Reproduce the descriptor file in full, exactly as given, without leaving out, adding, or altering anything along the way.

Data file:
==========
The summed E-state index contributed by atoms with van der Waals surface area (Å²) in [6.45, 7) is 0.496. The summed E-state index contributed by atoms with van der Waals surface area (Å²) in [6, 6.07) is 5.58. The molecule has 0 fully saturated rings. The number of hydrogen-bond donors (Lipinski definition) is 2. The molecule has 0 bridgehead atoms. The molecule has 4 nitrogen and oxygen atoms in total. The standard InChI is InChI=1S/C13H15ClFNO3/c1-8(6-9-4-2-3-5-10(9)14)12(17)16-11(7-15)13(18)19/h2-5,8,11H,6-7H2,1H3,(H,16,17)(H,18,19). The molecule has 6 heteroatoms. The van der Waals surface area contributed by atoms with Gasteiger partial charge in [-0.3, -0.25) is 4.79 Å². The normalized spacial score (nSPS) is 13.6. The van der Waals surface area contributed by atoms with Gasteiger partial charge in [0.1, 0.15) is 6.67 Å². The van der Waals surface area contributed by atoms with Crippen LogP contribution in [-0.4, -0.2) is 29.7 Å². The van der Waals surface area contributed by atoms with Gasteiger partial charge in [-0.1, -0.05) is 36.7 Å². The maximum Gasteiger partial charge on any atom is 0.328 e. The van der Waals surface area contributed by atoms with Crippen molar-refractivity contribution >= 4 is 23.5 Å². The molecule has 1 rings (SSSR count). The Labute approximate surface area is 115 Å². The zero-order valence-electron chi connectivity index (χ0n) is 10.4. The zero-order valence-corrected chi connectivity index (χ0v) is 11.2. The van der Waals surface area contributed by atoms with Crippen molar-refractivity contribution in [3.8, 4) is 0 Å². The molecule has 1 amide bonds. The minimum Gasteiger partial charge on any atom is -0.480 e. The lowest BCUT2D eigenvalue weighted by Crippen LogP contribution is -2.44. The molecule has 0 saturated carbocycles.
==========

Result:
The summed E-state index contributed by atoms with van der Waals surface area (Å²) in [6.45, 7) is 0.496. The summed E-state index contributed by atoms with van der Waals surface area (Å²) in [6, 6.07) is 5.58. The molecule has 0 fully saturated rings. The number of hydrogen-bond donors (Lipinski definition) is 2. The molecule has 0 bridgehead atoms. The molecule has 4 nitrogen and oxygen atoms in total. The standard InChI is InChI=1S/C13H15ClFNO3/c1-8(6-9-4-2-3-5-10(9)14)12(17)16-11(7-15)13(18)19/h2-5,8,11H,6-7H2,1H3,(H,16,17)(H,18,19). The molecule has 6 heteroatoms. The van der Waals surface area contributed by atoms with Gasteiger partial charge in [-0.3, -0.25) is 4.79 Å². The normalized spacial score (nSPS) is 13.6. The van der Waals surface area contributed by atoms with Gasteiger partial charge in [0.1, 0.15) is 6.67 Å². The van der Waals surface area contributed by atoms with Crippen LogP contribution in [-0.4, -0.2) is 29.7 Å². The van der Waals surface area contributed by atoms with Gasteiger partial charge in [-0.1, -0.05) is 36.7 Å². The maximum Gasteiger partial charge on any atom is 0.328 e. The van der Waals surface area contributed by atoms with Crippen molar-refractivity contribution >= 4 is 23.5 Å². The molecule has 1 rings (SSSR count). The Labute approximate surface area is 115 Å². The zero-order valence-electron chi connectivity index (χ0n) is 10.4. The zero-order valence-corrected chi connectivity index (χ0v) is 11.2. The van der Waals surface area contributed by atoms with Crippen molar-refractivity contribution in [3.8, 4) is 0 Å². The molecule has 1 amide bonds. The minimum Gasteiger partial charge on any atom is -0.480 e. The lowest BCUT2D eigenvalue weighted by Crippen LogP contribution is -2.44. The molecule has 0 saturated carbocycles.